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mals, and frequent and severe chastisements are called for, there is nothing essentially cruel in the method of training. This, however, cannot be said of the methods generally followed by the trainers of horses.

I can never forget how forcibly and painfully this exception was brought home to me. In company with Mr. Costello I had brought from Texas and New Mexico a herd of beautiful pinto ponies, or bronchos. They were handsome piebald creatures, and apparently very intelligent, although desperately wild. From a herd of about forty we picked out sixteen to be educated for the ring. About ten miles out of Chicago we put up a convenient stable and engaged one of the most celebrated trainers in the United States. In the course of a few weeks the animals became accustomed to having men about them, and then I told the trainer to begin his work.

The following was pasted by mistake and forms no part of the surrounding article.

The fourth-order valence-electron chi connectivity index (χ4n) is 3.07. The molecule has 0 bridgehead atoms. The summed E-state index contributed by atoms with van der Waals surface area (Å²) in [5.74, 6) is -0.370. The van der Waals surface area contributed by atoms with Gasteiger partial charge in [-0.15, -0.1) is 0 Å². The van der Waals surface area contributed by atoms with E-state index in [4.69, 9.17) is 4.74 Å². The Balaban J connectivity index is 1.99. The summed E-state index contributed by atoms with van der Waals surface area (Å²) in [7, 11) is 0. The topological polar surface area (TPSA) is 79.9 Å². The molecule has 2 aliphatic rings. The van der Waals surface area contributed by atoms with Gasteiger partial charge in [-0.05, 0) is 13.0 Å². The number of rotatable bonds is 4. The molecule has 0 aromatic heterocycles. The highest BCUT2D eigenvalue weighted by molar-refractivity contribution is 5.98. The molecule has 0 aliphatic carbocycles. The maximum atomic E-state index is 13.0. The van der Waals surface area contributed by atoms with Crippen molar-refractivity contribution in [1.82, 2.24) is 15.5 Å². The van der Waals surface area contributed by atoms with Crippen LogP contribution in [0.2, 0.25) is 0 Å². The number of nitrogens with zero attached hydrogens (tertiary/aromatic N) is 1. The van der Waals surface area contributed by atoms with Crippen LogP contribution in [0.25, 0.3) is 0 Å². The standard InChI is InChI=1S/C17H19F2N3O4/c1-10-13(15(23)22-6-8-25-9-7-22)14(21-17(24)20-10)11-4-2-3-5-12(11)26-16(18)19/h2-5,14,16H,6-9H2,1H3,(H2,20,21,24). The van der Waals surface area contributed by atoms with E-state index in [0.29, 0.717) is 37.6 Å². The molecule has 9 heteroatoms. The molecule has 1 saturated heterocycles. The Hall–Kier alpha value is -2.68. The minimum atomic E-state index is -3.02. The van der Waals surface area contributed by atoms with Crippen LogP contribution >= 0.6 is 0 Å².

I had never watched a trainer work horses for the ring, and I was greatly interested to see how it was done. The method was so cruel that I told the trainer if he could not invent a method which inflicted less torture he might quit and we would have the horses sold. He had not the ingenuity or patience to devise a more humane method, and conse-